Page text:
VITAMINS AND MINERALS ARE VITAL FOR HUMAN HEALTH
How RLF’s Biofortification Technologies are Responding to this Global Call to Action
Based on Extracts from:

Investing in the Future. A United Call to Action on Vitamin and Mineral Deficiencies.
(Developed, produced and funded by the Micronutrient Initiative with financial support by several significant organisation through the Canadian International Development Agency)
. ISBN: 978-1-894217-31-6.

Essential for Life

Vitamins and minerals are vital components of good nutrition and human health, advancing physical and intellectual development in many important ways. A number of vitamins and minerals – also known as micronutrients – are particularly important because of the large numbers of people around the world who are deficient in them.

Principal amongst these are vitamin A, iodine, iron, zinc and folate.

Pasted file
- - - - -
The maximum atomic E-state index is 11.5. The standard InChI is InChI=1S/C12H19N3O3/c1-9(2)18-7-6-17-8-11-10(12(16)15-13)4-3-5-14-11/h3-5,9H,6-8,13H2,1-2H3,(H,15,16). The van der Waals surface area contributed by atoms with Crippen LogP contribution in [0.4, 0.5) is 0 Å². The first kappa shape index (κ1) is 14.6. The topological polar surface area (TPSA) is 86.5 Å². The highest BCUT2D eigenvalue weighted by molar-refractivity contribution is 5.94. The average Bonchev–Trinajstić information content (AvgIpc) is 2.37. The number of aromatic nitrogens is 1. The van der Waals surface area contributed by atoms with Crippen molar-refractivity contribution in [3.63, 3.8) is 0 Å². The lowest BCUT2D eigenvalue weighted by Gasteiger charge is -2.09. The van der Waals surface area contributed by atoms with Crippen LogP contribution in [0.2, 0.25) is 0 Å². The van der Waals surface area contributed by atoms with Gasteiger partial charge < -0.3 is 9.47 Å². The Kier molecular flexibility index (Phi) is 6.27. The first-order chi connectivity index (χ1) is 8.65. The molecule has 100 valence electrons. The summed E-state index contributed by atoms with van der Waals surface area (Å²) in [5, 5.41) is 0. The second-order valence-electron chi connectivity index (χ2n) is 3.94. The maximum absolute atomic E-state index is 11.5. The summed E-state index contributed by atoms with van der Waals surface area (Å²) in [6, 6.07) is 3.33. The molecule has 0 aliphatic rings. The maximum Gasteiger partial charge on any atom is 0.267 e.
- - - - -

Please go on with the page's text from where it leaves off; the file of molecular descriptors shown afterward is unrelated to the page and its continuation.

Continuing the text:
The successful delivery of large-scale interventions to remedy this requires broad-based partnerships. Internationally and locally, the private sector brings its pharmaceutical and food processing expertise and ingenuity to produce, promote, and ensure quality control. Small-scale processors and farmers also play key roles. Partnerships have created some stunning successes in recent years. One such successful approach is food fortification, which is the process of adding vitamins and/or minerals to foods to increase their overall nutritional content. Multiple micronutrient solutions – across a broad range of interventions – warrant urgent and wide expansion given the scope of the problem faced by large population groups across the globe.

Good nutrition, especially in the first years of a child’s life, provides lifelong benefits in health, education and productivity. However, one in four children under-five in the developing world – approximately 148 million children – suffer from undernutrition. Affordable and proven micronutrient interventions to address undernutrition exist. We must work collectively to scale up access to these micronutrients, so children everywhere have the chance to reach their full potential and contribute to the development of their communities.